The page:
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While you are at it , does the gas supply have enough capacity to run the water heater ? I still think it is cheaper to just run the old style tank in the long run.
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I agree...Especially with 4 bathrooms , 3 showers , dishwasher , sinks , ect....Would have to be a big tankless unit with a huge gas pipe or large electrical service , if electric , which would require an upgrade for the gas or electric service...And your unemployed to boot....Get the old style tank and hook it up yourself without the major upgrades....Cheap and easy and not really that much more to run.......
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On Thu, 6 Aug 2009 13:06:41 -0500, "Ralph Mowery"

I'm in e.TN. Two adults in the house. The cold water is warm enough to shower without being heated, although somewhat uncomfortable. An old-style tank is about $990 (Rheem direct vent), and a tankless about $1400 (or $1200 if I order online).
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wrote:

Here is nice guide with some venting information.*
Exterior tankless heaters are not required to have outside venting, iirc.
If I was building "new" there would tankless installed. A local fire captain built a 5,000 sf home. He installed 3 tankless heaters, configured in "zones". One for the laundry, kitchen and garage (inside garage) Two exterior units at opposite ends of the house. His three daughter-units have one (3 BR, 3B)
The MBR, Bath and Powder room have one heater on their side of the house (exterior)
* http://www.tanklesswaterheaterguide.com /
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just wait for a storm and power failure, with tankless no hot water at all......
the vertex condensig qualifies for the 30% tax break.
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wrote:

Not with gas units. They have a spark igniter - just like your gas grill. Gas works when the power is out!

So does my new garage door.
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The flow of the water generates the spark? (I'm envisioning someone having to go press the red button on thhe unit late at night!)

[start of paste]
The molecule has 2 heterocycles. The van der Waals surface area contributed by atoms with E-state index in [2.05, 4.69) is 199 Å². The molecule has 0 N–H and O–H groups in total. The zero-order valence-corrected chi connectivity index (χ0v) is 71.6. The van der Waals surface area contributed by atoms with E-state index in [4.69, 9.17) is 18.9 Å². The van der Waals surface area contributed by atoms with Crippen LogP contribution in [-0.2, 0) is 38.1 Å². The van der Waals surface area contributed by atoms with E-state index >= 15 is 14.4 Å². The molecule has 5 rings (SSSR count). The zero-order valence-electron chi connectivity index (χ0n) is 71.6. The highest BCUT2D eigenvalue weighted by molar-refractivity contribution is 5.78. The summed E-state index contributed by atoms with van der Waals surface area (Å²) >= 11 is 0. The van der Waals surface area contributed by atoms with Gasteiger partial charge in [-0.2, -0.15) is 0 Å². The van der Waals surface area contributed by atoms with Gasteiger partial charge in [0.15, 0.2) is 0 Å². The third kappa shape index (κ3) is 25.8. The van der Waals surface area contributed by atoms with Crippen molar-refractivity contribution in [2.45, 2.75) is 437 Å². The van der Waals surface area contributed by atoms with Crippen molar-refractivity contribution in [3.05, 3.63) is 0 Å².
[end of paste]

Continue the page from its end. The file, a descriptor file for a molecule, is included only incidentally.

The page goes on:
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wrote:

Don't hold my feet to the fire, but Bosch TWH indicates the spark takes place after the hot water is requested from inside the house.
..hydro-generator..?
BTW TWHs can last many years and is easily serviced by the home owner.
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tankless have high tech electronics and controls, and may need perodic sediment removal. its best to get a tankless where local experienced service is available.
from the time water is first drawn, tankless burners turn on and heated water finally reaches the fixture theres a delay, and waste of water
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wrote:

Bob (Goggle Post),
Have you been up close to a tankless system? I understand if not.
You sell yourself as a "hater" of tankless. Not once have you typed the positive.OR even a negative. Not to point this out but tankless can be a perfect move/solution.
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dont hate them just dont believe they are practical except in very special circumstances.........
I post the downsides which unfortunately is a long list...
the vertex is very close efficency wise, without the downsides
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I talked with a licensed plumber and he does not recommend tankless due to the expense and complexity. I called GE and they are giving me a replacement under warranty. The replacement tank will need an expansion tank, the reason (according to GE) the first one failed. I know (liquid) water does not expand much when heated, but apparantly enough to cause a water tank to fail.
Tankless are generally not recommended by plumbers, but they are improving.
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Dude, you might want to do some shopping. You should be able to get a decent storage unit for 1/2 that installed as a replacement.